•  Give fancy names to dishes. Heighten the expectations of taste by giving attractive and· catchy names to healthy dishes.
  •  Increase visibility of healthy foods.·
  •  Never use foods rich in fats· & sugars as a reward for good behaviour, as it confuses children about the right choices.
  • If you suspect your child is overweight/ obese, it is best to consult a doctor.

Dr. Shabeer AhmedDr. Shabeer Ahmed

Dr. Shabeer Ahmed, Consultant Gastrointestinal, 
Laparoscopic and Bariatric Surgeon Fortis Hospital, Bannerghatta Road.

Childhood obesity is a multifactorial problem, no one wants to take the blame. The causes can  be biological, social and behavioural. We think ‘chubby’ is cute and tend to make babies fat by overfeeding them. Obesity starts at a very early age, between 6-8 months.  Urban kids as they are more prone to obesity as they are exposed to ready made food and fast food. Also, busy parents find shortcuts to feed the kids by opting for packaged food (like 2 min noodles, chocos etc)  instead of cooking healthy food at home. Government and schools have to take initiatives on fast foods. There should be discipline is food habits. 

‘Eating is now seen as a form of entertainment’
Numbers are on the rise and so is research. The internet abounds with studies and workshops on childhood obesity, urging people to take cognisance of the issue and adopt the necessary precautions (or treatment, as the case may be). A recent study conducted by the Indian Council for Medical Research (ICMR) stressed on the need for mandated and marked Physical Education in across grades in schools.  Researchers also called for an assessment of the food industry legislation, recommending the identification and inclusion of ‘acceptable’ junk foods as well as yoga and exercise.“Junk food is a big thing, there are so many biscuits, for instance, packaged and advertised as high in fibre and nutritional content. The truth is, it’s all junk. Parents should stay away from processed foods as far as possible and anything that can be prepared for consumption in two minutes or less definitely isn’t healthy," advises Dr N Kavitha Bhat, Consultant Pediatric Endocrinologist at Rainbow Children Hospital.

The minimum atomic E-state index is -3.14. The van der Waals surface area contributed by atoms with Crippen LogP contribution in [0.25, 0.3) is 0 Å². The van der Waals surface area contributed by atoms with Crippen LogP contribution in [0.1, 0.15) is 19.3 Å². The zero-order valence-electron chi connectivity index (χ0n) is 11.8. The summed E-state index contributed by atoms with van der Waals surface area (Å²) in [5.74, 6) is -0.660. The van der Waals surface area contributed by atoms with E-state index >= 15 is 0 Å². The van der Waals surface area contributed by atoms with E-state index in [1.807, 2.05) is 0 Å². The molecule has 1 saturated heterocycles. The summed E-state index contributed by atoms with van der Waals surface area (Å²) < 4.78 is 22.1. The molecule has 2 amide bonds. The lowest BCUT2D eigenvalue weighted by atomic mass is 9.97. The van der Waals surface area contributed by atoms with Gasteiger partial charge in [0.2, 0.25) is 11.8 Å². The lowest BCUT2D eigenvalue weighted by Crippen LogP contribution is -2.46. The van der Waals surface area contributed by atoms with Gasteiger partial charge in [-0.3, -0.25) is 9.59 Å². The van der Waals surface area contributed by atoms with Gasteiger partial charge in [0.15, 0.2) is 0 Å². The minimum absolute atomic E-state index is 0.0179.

Eating, however, is now a form of entertainment instead of a means of sustenance. “The increase in the number of restaurants that serve fast food and the lack of sports are the main reasons behind the tremendous increase in childhood obesity over the last ten years,” explains Dr S M Prasad, Assistant Professor, Dr BR Ambedkar Medical College and Chairperson of Bangalore Adolescent Health Academy. He adds that many schools don’t even have adequate space for playgrounds. "Awareness on healthy foods and what works for your body should start at the school level. There should also be some control on the advertisement of junk foods,” he adds.

 "Processed foods brought in from the West are a major part of the problem. Traditionally, Indian food is healthy. Parents should also ensure that kids don’t skip breakfast, are fed a lot of fruits and green leafy vegetables. Commercial foods should be avoided as they are high on empty calories,” says Dr Bhaskar Shenoy, Manipal. “There should be stricter control over the availability of these foods. Today, everyone has access to the products, so policies that reduce the sale and promotion of these foods should considered. Schools should also start spreading awareness.”